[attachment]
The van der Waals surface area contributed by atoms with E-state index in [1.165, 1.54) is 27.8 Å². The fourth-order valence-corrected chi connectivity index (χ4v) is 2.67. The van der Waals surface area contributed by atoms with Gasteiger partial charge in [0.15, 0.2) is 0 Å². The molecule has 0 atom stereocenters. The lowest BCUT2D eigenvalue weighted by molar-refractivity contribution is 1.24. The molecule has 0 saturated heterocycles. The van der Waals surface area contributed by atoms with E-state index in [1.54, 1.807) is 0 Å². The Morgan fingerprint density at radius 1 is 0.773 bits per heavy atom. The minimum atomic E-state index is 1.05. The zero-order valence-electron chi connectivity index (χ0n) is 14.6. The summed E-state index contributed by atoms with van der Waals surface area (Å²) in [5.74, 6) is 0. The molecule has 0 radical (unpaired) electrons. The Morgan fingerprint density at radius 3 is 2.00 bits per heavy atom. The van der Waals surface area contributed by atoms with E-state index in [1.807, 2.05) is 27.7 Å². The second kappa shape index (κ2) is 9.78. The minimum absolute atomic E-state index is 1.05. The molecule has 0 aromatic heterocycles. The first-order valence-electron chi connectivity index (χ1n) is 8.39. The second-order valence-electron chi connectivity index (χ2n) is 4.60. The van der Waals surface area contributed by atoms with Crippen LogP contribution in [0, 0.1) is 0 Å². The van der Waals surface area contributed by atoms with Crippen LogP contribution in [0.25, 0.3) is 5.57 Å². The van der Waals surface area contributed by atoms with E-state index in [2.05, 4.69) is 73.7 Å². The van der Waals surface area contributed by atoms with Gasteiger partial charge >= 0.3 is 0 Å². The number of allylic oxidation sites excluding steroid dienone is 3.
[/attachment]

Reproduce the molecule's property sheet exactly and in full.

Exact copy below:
The van der Waals surface area contributed by atoms with E-state index in [1.165, 1.54) is 27.8 Å². The fourth-order valence-corrected chi connectivity index (χ4v) is 2.67. The van der Waals surface area contributed by atoms with Gasteiger partial charge in [0.15, 0.2) is 0 Å². The molecule has 0 atom stereocenters. The lowest BCUT2D eigenvalue weighted by molar-refractivity contribution is 1.24. The molecule has 0 saturated heterocycles. The van der Waals surface area contributed by atoms with E-state index in [1.54, 1.807) is 0 Å². The Morgan fingerprint density at radius 1 is 0.773 bits per heavy atom. The minimum atomic E-state index is 1.05. The zero-order valence-electron chi connectivity index (χ0n) is 14.6. The summed E-state index contributed by atoms with van der Waals surface area (Å²) in [5.74, 6) is 0. The molecule has 0 radical (unpaired) electrons. The Morgan fingerprint density at radius 3 is 2.00 bits per heavy atom. The van der Waals surface area contributed by atoms with E-state index in [1.807, 2.05) is 27.7 Å². The second kappa shape index (κ2) is 9.78. The minimum absolute atomic E-state index is 1.05. The molecule has 0 aromatic heterocycles. The first-order valence-electron chi connectivity index (χ1n) is 8.39. The second-order valence-electron chi connectivity index (χ2n) is 4.60. The van der Waals surface area contributed by atoms with Crippen LogP contribution in [0, 0.1) is 0 Å². The van der Waals surface area contributed by atoms with Crippen LogP contribution in [0.25, 0.3) is 5.57 Å². The van der Waals surface area contributed by atoms with E-state index in [2.05, 4.69) is 73.7 Å². The van der Waals surface area contributed by atoms with Gasteiger partial charge >= 0.3 is 0 Å². The number of allylic oxidation sites excluding steroid dienone is 3.